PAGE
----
We set sail on Thursday 25 September for 5 days of sea trials in the Baltic, mainly based around Bornholm Island, where all the vessels systems and propulsion would be test to the max to ensure that they are fully fit for purpose, and as per the required specification. The vessel preformed very well indeed in all respects, and surpassed the specification requirements in many areas.

Departing Flensburg on 25/09/2014

During the trials various manoeuvres including high speed turns, crash stops and maximum speed trials are completed to prove the vessels manoeuvrability and capabilities, this information is recorded and then used to compile what is called a Wheelhouse Poster. The information is then displayed on the Bridge for future reference, as required by International Regulations.

Sea trials - Baltic Sea sunrise on 26/09/2014
Sea Trial pictures and the Logbook
Testing and naming/christening the anchors - Port (named Jennifer) and Starboard (named Gitte) - tradition has it at the yard that they are named after the cooks who are on the sea trial
Master's Cabin - all new on sea trials, and as it is today with plenty of paperwork!
Sea Trials Muster Card
Evening arrival in Flensburg on 29/09/2014

On the 29 September the vessel returned to Flensburg Fjord, and the outfitting quay to complete final work before the official handover on the 24 October 2014. On this day the flag of the vessel changed from the German Register to UK Register, and she officially became a part of the Calmac Ferries fleet. At this time she was fully crewed and final preparations were being made for the delivery voyage to Scotland. The crew used the next 10 days to fully familiarise themselves with the vessel systems, and safety equipment.

Conducting manouvering trials in Flensburg on 25/10/2014
Delivery crew at Flensburg on 03/11/2014

The route home took us north to the Skagerrak, before heading west along the south tip of Norway, and breaking out into the North Sea. The weather for the first few days of passage was relatively benign and gave us a good chance to get to know the ship at sea, and get a feel for her as we say!

Sea Distances:- Flensburg to Greenock 1070 Nm - Flensburg to Stornoway 805 NM - Stornoway to Greenock 265 Nm

Finally and after much anticipation the day came to depart Flensburg and return to Scotland. At 0900 hrs on 4 November 2014, with a blast of the whistle and a few tears, we set sail from Flensburg bound for Greenock on the Clyde. It was certainly a proud moment for me to be in command for the delivery voyage, and the trip still holds lasting memories.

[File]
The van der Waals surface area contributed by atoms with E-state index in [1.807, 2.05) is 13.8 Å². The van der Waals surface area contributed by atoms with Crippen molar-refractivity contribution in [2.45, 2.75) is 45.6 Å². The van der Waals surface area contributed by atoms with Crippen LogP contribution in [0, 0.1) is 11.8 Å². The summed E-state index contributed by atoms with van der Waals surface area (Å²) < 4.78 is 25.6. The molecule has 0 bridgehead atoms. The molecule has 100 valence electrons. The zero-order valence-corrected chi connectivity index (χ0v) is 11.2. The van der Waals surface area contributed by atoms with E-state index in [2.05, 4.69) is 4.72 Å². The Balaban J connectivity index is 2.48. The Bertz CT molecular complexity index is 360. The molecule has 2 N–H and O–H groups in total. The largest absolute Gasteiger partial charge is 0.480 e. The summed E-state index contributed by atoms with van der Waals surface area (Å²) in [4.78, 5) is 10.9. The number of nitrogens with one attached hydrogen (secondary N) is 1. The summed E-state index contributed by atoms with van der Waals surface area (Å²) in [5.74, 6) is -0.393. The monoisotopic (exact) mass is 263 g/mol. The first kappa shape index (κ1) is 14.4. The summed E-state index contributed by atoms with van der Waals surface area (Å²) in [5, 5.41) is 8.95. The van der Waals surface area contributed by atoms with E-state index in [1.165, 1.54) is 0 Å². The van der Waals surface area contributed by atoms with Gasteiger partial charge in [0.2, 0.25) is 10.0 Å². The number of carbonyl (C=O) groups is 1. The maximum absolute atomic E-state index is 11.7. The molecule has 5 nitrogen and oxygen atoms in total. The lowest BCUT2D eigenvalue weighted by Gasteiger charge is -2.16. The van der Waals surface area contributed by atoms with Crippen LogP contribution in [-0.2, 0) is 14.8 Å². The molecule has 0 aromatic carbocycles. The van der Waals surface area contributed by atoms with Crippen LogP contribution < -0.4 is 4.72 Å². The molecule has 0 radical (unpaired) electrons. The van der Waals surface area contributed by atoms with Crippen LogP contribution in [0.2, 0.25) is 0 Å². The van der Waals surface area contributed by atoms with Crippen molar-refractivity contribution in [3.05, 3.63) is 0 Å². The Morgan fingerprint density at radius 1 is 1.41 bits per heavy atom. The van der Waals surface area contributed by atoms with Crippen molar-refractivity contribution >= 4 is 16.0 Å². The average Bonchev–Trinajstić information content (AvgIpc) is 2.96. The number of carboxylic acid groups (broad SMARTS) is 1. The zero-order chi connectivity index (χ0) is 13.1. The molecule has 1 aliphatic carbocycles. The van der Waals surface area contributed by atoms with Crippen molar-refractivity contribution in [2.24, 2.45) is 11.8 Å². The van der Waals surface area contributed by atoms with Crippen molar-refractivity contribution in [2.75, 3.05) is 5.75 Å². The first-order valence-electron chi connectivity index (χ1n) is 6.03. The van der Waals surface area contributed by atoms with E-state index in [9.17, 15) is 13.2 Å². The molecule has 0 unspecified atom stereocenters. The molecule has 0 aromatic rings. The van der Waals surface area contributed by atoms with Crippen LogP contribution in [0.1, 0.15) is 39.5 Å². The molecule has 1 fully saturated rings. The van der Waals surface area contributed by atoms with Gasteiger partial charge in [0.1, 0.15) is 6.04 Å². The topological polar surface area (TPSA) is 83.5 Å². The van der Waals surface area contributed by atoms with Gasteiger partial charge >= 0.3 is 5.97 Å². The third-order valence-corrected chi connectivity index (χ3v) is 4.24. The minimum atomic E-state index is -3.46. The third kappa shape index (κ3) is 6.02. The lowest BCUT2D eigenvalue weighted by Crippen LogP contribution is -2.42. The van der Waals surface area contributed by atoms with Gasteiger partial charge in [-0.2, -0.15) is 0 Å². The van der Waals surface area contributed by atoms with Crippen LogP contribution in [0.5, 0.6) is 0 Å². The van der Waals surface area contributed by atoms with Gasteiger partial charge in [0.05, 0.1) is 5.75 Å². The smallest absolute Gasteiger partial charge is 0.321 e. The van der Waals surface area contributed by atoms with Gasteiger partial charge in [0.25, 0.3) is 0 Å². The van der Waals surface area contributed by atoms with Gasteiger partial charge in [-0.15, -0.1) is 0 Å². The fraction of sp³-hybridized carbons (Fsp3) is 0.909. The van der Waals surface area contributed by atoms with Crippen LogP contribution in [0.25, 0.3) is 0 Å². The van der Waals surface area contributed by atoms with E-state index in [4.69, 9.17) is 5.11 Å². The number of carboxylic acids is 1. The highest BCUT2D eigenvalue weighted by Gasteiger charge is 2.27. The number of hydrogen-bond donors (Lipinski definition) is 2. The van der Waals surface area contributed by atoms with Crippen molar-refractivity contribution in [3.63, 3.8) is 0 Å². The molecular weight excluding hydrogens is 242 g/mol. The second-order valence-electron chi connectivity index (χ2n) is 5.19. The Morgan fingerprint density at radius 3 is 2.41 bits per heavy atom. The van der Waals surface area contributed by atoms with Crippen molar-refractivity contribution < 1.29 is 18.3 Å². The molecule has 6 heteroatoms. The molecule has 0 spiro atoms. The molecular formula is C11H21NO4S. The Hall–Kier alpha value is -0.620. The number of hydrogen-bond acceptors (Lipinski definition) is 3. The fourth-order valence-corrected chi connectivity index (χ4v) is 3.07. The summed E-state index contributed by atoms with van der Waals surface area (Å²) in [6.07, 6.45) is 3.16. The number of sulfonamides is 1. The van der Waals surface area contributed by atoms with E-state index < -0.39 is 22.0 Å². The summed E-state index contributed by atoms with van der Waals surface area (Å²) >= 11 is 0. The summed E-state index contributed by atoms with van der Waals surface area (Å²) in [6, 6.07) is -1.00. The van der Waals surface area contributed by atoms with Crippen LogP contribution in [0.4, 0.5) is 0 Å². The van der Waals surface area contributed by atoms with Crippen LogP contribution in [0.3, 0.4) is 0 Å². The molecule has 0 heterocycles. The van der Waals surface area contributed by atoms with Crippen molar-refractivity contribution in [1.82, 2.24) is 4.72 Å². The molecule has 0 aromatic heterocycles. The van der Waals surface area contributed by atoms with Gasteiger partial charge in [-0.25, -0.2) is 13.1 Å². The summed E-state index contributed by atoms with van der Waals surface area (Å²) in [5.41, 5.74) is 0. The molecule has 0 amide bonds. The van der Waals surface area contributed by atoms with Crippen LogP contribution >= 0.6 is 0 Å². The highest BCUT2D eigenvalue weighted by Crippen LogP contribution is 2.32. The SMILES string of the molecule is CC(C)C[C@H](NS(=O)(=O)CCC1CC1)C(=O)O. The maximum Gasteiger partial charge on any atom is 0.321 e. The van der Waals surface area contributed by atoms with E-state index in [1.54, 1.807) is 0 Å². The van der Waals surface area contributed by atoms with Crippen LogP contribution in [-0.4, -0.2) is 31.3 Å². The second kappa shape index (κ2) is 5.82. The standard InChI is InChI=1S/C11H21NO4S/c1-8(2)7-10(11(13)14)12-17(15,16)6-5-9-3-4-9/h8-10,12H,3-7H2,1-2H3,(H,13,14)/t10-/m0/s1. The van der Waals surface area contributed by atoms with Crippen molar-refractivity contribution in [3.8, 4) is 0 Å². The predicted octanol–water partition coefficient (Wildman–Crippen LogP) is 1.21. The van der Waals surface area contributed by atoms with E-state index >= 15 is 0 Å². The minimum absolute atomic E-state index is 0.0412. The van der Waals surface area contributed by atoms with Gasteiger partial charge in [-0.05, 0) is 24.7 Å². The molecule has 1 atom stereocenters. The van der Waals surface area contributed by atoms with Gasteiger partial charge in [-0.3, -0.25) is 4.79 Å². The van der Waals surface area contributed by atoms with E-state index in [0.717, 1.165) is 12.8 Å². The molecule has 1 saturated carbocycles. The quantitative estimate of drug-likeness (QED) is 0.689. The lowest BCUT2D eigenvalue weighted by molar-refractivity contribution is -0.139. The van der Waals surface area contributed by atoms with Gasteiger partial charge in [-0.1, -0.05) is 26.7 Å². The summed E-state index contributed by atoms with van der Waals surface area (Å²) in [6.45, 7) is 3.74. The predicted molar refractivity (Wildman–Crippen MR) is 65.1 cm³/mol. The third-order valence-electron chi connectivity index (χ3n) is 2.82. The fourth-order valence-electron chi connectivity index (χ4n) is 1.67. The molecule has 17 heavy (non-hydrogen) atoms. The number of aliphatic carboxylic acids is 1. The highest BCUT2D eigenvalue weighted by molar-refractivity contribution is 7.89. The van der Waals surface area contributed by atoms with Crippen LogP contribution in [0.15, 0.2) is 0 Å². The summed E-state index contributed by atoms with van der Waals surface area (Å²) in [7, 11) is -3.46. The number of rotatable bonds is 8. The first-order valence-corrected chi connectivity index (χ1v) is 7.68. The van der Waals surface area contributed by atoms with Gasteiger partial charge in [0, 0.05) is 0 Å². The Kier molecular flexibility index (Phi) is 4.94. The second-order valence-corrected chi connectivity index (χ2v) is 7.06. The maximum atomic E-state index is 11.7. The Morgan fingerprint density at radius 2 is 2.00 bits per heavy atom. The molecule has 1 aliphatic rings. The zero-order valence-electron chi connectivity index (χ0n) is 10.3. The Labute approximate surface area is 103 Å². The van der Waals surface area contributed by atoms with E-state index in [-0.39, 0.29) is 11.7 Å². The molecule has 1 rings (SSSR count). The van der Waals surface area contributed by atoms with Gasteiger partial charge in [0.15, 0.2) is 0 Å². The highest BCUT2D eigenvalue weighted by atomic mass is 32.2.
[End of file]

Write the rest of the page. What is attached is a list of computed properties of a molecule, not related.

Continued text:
All shiny and new - ready to depart Flensburg at 0900 hrs on 04/11/2014
Flensburg Pilot departs...its time to go home!
Passing through The Great Belt and sailing along the south coast of Norway
Arriving in Scottish waters at 0350 hrs on 06/11/2014...as the rest of the Calmac fleet sleeps
Off Dunnet Head and clearing the Pentland Firth
Entering the North Minch and now in home waters :-)

We sailed into the North Minch at 0700 hrs on Thursday 6th November, and I sent an email home saying 'Good Morning Scotland" with the above picture attached. It was indeed great to be back in home waters, and we passed close by to Point, Isle of Lewis as we continued down the Minch in a freshening southerly gale. By the time we were south of Skye in the late afternoon, the wind was S'ly 50 kts with the vessel already proving her superior seakeeping qualities

Approaching and passing Tiumpan Head, Isle of Lewis on 06/11/2014

The following morning at 0830 hrs we arrived off Gourock Pier, and outside the Calmac HQ were greeted by quite a crowd, and plenty of cameras to welcome us officially to Scotland. We acknowledged their welcome in the usual manner with some long blasts on the whistle. At 0900 hrs we continued up the Clyde to Inchgreen, where the vessel would be mainly berthed until the pier at Stornoway was completed.

Morning arrival on the Clyde - 07/11/2014
Clyde Pilots arrival
Heading up the river passed the Gravel Drydock in Greenock to Inchgreen

On the morning of Tuesday 11 November we were visited by the Transport Minister, Mr Keith Brown, and I along with the other senior officers had the pleasure of giving him a guided tour of the ship.

In the afternoon we sailed for Ullapool, and on 12 November, we sailed into Ullapool for the first time to conduct berthing trials, which were very successful and then returned to the Clyde.

On 6 December 2014, we sailed into Stornoway for the first time, to carry out crew familiarisation trials within the confines of the harbour, this despite the pier still not being ready.

In January 2015 we undertook further familiarisation trials in the ports of Kirkwall and Scrabster, as well as Ullapool and Arnish pier in Stornoway.

We finally completed berthing trials at the newly competed pier in Stornoway on 4 February 2015. Our first commercial sailing was the overnight freight sailing on 10/11 February. An open day for public viewing of the vessel was held in Stornoway on 12 February, and it was great to see so many people, around 3000 turned out to see the islands new ferry. We then completed our first passenger sailing of the Minch the following day, and entered public service on Monday 16 February 2015, initially on a 'phasing-in' basis, but effectively full time after the MV Isle of Lewis was delayed leaving drydock in Birkenhead during her annual overhaul.

Four years on...as she is today - 16/02/2019